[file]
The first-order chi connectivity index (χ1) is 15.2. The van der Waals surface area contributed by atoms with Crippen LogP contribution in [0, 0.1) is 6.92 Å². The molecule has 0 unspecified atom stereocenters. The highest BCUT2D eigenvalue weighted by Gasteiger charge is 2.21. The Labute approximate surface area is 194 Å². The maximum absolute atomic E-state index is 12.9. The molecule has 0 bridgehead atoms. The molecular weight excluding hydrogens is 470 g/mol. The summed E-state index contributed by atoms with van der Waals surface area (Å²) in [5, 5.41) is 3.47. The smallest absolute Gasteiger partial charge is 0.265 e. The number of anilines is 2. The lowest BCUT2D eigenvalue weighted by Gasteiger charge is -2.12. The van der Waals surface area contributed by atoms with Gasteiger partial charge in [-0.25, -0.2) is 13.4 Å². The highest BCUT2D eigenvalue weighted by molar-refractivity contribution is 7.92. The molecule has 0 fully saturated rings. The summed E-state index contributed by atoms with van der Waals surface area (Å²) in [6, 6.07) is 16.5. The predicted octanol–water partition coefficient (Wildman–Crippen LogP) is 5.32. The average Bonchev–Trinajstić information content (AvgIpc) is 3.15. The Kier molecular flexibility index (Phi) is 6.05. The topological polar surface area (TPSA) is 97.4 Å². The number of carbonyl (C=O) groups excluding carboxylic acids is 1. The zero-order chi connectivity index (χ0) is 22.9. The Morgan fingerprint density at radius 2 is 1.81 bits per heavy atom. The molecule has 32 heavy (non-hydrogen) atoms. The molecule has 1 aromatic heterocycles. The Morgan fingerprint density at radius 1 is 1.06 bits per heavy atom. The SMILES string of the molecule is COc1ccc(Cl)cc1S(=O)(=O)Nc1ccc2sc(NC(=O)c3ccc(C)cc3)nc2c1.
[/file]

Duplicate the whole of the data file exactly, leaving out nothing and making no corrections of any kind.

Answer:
The first-order chi connectivity index (χ1) is 15.2. The van der Waals surface area contributed by atoms with Crippen LogP contribution in [0, 0.1) is 6.92 Å². The molecule has 0 unspecified atom stereocenters. The highest BCUT2D eigenvalue weighted by Gasteiger charge is 2.21. The Labute approximate surface area is 194 Å². The maximum absolute atomic E-state index is 12.9. The molecule has 0 bridgehead atoms. The molecular weight excluding hydrogens is 470 g/mol. The summed E-state index contributed by atoms with van der Waals surface area (Å²) in [5, 5.41) is 3.47. The smallest absolute Gasteiger partial charge is 0.265 e. The number of anilines is 2. The lowest BCUT2D eigenvalue weighted by Gasteiger charge is -2.12. The van der Waals surface area contributed by atoms with Gasteiger partial charge in [-0.25, -0.2) is 13.4 Å². The highest BCUT2D eigenvalue weighted by molar-refractivity contribution is 7.92. The molecule has 0 fully saturated rings. The summed E-state index contributed by atoms with van der Waals surface area (Å²) in [6, 6.07) is 16.5. The predicted octanol–water partition coefficient (Wildman–Crippen LogP) is 5.32. The average Bonchev–Trinajstić information content (AvgIpc) is 3.15. The Kier molecular flexibility index (Phi) is 6.05. The topological polar surface area (TPSA) is 97.4 Å². The number of carbonyl (C=O) groups excluding carboxylic acids is 1. The zero-order chi connectivity index (χ0) is 22.9. The Morgan fingerprint density at radius 2 is 1.81 bits per heavy atom. The molecule has 32 heavy (non-hydrogen) atoms. The molecule has 1 aromatic heterocycles. The Morgan fingerprint density at radius 1 is 1.06 bits per heavy atom. The SMILES string of the molecule is COc1ccc(Cl)cc1S(=O)(=O)Nc1ccc2sc(NC(=O)c3ccc(C)cc3)nc2c1.